When one uncovers some dark secret from his family’s past, the common inclination is to want to find out more. Even if the people involved were long gone before you were born, there’s still a sense that the actions of these people so many years ago might help define who you are today. Just as the new Southern bootleg film Lawless is derived from Matt Bondurant‘s 2008 novel The Wettest County in the World, Bondurant himself has created a story rooted in historical events involving his grandfather Jack and uncles Forrest and Howard. These Bondurant Brothers were the stuff of legend in Franklin County, Va. for staving off authorities to create a thriving moonshine business during the Prohibition. While Lawless graphically recounts the conniving violence and brutality that naturally came along with such successful criminal activities, it also delves into the nuances of the personal struggles of everyone involved. As his fictional portrayal of his family’s own part in bootlegging business hits theaters today (with Shia LaBeouf playing the author’s grandfather), Matt talks to Wrestling with Pop Culture about the differences between the novel and the film, the research that went into his book and how it feels to have discovered these notorious tales that preceded him.
At what point did you realize that this story needed to be told?
I had a general sense that my grandfather was involved in moonshine when I was younger, but it wasn’t something we discussed within the family. It wasn’t until 15 years ago, when my father started doing some research and uncovered some newspaper articles and showed them to me. We came across this article describing this incident at a place called the Maggodee Creek Bridge in December of 1930, which is the climactic scene in the film. The news version described my grandfather Jack and his two brothers as the Bondurant Boys. Some of the things that were said there made it clear they weren’t just simple moonshiners, they were a known entity that was somewhat notorious. This was a revelation to my father and me, so I wanted to know more about this. I was intrigued about it for the family story aspect, it seemed cool. It wasn’t until I published my first novel in 2005, The Third Translation, that I had the confidence to attack a project like this.
In the early stages I was thinking of it as a non-fiction piece, but it became clear that there wasn’t enough material to work with. There’s no diaries or letters and very little to account for these men’s lives day to day, month to month or year to year. Around 2004, I decided I was going to do a novelization. So I took what information I did have and worked a dramatic narrative to connect it.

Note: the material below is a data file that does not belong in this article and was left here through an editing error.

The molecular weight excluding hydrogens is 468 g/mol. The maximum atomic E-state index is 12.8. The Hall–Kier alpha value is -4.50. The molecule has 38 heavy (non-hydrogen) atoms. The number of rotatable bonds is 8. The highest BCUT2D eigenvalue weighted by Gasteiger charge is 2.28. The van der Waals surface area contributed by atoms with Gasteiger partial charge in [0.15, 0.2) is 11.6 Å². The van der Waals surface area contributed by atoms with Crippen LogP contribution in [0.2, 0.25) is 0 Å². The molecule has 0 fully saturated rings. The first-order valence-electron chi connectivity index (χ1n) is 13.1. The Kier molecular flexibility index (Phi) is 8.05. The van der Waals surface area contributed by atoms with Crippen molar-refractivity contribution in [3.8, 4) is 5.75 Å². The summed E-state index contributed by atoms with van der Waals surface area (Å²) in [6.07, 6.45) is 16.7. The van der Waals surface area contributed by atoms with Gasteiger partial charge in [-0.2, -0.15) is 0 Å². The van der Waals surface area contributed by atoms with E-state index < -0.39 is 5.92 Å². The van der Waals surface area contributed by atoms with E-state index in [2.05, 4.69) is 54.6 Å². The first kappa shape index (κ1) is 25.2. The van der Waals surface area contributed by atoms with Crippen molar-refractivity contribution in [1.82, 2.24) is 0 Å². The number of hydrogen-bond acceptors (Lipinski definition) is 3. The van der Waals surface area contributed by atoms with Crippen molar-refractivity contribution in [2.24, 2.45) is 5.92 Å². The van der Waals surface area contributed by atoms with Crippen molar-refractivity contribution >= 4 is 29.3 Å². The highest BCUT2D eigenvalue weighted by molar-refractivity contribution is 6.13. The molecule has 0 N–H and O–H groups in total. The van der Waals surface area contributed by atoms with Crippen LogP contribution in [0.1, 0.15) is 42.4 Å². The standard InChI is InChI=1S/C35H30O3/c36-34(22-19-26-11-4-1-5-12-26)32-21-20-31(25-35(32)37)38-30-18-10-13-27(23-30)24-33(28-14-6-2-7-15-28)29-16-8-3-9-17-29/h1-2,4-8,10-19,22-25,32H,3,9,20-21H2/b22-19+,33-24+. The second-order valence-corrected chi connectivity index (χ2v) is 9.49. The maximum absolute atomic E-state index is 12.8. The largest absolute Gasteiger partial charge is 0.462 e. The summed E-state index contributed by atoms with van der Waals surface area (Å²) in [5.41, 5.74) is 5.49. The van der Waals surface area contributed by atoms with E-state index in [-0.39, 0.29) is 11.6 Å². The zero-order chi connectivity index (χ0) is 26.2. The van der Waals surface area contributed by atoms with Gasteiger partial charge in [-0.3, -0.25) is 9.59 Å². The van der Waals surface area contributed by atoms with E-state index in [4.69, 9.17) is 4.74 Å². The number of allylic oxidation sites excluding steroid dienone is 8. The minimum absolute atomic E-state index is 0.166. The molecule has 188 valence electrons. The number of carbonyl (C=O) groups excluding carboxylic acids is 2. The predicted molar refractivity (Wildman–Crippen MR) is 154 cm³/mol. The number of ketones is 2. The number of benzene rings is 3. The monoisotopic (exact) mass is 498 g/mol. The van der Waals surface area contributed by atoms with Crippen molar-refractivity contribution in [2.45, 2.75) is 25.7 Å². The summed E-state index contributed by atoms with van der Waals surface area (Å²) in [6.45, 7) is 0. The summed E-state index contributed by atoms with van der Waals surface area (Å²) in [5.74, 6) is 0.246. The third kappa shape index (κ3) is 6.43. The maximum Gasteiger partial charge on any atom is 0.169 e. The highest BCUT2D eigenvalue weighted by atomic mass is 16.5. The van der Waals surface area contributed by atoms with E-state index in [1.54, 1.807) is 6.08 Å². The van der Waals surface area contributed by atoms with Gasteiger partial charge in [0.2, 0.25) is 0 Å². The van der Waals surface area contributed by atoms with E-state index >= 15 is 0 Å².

Why did you decide to use Jack as your focal point?
He’s kind of the most transformative figure. Maybe it’s because he was my grandfather and is closest to me, and I knew my grandfather as a young boy. From what we do know, Forrest was clearly the acknowledged leader of the group and was a tough character. Jack was the one that seemed like the most obvious transformative figure that I think the reader would more closely align themselves with as somebody who’s trying to enter into this world and these activities with his brothers. He’s also the one who is striving to change himself and his situation. He wants to get out, he has bigger dreams of other things, so I think that’s naturally who the reader would gravitate towards. It may be because he’s the youngest I just felt closer to him in some way.
In the book, Sherwood Anderson, who is not in the movie at all, gets a lot of time. And I think in the book the three brothers get closer to equal treatment. Howard gets hardly any time at all in the movie, but in the book there’s a whole thing with Howard and his backstory, his wife and all the things going on in Howard’s life. There’s a bit more with Forrest and Maggie in the book as well, which was unfortunately shortened in the film. I know there are some scenes with Howard that were cut out of the film just for time. So I think that emphasis is more pointed in the film than the book.
Speaking of the differences between the book and the film, Nick Cave wrote the screenplay for the movie. Did he ask you for input at all?
No, he didn’t. At the press conference from Cannes, somebody asked him that directly and his answer was, “Nope.” But I understand it totally because my vision is there in black and white. He needed to take that and come up with his own vision for it, so consulting with me would be like me getting my stuff in there again. If I was in his shoes, I wouldn’t have consulted with the author either because everything that I have to say is in the book. The way that I think anything should be done with the story is in the book, so he could come up with his own take on it and to include me might be kind of strange. I have great respect for him and I think he did a good job with the script. I saw a couple of different iterations of the script about a year before the movie was made and I could tell he had condensed things in a way that made sense, which is a difficult process, and had some sharp scenes in there. The way he adapted some of the scenes in the book, I thought he did a good job. I’ve read one of his novels and he’s a good writer. I was kind of surprised to find out he wrote screenplays, but then it kind of makes sense if you listen to his lyrics.
What was the process of bringing your story to life as a film like for you?